Family Wants Military to Help a Marine Cope with a Sex Assault; Instead, She’s in a Brig
Corporal Thae Ohu has struggled in the five years since she says she was sexually assaulted by a fellow Marine.
The assault changed her, and her mental health progressively worsened, according to her sister Pan Phyu and letters written by Ohu and others. She attempted suicide earlier this year.
Now she’s in the brig.
Ohu’s family, friends and advocates specializing in military sexual assault are pushing for her release. They say she’s being deprived of adequate medical treatment inside the Navy Consolidated Brig in Chesapeake, where she’s been held in pretrial confinement since June 19.
It’s unclear why Ohu’s been locked up the past three weeks. Officials with the Marines declined to say, explaining the case was in the pre-referral stage of the military judicial process.
“In interests of preserving the integrity of the judicial process, ensuring her right to privacy and a fair and impartial process, at this time it is premature to comment on allegations or what might occur,” they said in a statement.
In a letter to a U.S. senator in Arizona, Ohu — a 26-year-old administrative specialist with the Marine Corps Intelligence Schools aboard Dam Neck Naval Base — said she’d been arrested for assault with a deadly weapon following a psychological break in April. In a separate letter, her boyfriend said he was the victim of the incident and that he believed the case should be dropped.
Ohu has not yet had charges referred against her through an Article 32 hearing. If that happens, the case against her would be publicly laid out.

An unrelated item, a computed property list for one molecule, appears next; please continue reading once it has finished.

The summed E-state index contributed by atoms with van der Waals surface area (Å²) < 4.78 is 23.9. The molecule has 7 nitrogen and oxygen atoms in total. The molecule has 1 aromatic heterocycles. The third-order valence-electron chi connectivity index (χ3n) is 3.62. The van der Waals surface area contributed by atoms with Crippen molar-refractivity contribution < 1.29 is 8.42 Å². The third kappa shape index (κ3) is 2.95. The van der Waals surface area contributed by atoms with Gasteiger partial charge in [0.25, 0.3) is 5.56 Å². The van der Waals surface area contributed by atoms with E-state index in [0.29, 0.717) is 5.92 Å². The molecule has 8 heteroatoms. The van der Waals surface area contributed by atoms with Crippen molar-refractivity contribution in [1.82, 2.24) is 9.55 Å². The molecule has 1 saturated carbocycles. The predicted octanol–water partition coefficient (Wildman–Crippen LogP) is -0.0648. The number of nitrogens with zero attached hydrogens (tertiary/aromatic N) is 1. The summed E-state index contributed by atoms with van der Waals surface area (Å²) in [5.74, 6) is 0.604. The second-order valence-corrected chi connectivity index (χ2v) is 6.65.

Ohu was seeking medical retirement earlier this year to get help for PTSD, but the Marines were seeking administrative separation, according to a memo from her defense attorney. That would cause her to lose medical benefits, the lawyer said.
“They are sending me to the brig for pretrial confinement instead of me receiving care,” Ohu wrote in a letter to Arizona Sen. Martha McSally last month. “I haven’t been to trial and to focus on legal instead of mental health care is wrong. My attacker should be in the brig instead of me.”
Phyu, a Navy sailor based in San Diego, said her sister needs help.
“Whatever legal (charges) they want to do, they can do while she’s able to still get access to medical care,”she said.
Citing conversations with her sister, Phyu claimed Ohu was being held in heavily restricted solitary confinement.
Lt. Cmdr. Matt Knight, spokesman for Navy Personnel Command which oversees the brig, said that while Ohu was at one point under maximum custody, she is now in medium, and was never in isolation. He said Ohu is in a single cell, but can move within the female prisoner area with restrictions.
As for Ohu’s medical status, Knight said he could not comment on specifics, but that Ohu was being seen weekly by Portsmouth Naval Medical Center mental health officials.
Marine officials added that a representative from Ohu’s command also speaks with her weekly.
There’s been an outpouring of support from Ohu’s friends in and out of the service, who have been sharing her story on social media. Phyu has encouraged people to send letters to Ohu in Chesapeake.
A Facebook page called Justice for Thae Ohu started by Phyu has gained nearly 1,300 followers in a little over a week. An online fundraiser for her legal and medical fees has garnered more than $3,600.
The online campaign for Ohu has gained traction in recent weeks amid a national conversation over sexual assault in the military. That conversation followed the April 22 disappearance and subsequent death of Army Pfc. Vanessa Guillen.
Phyu said she has also experienced sexual assault while serving, but a helpful man in her chain of command made her experience more bearable.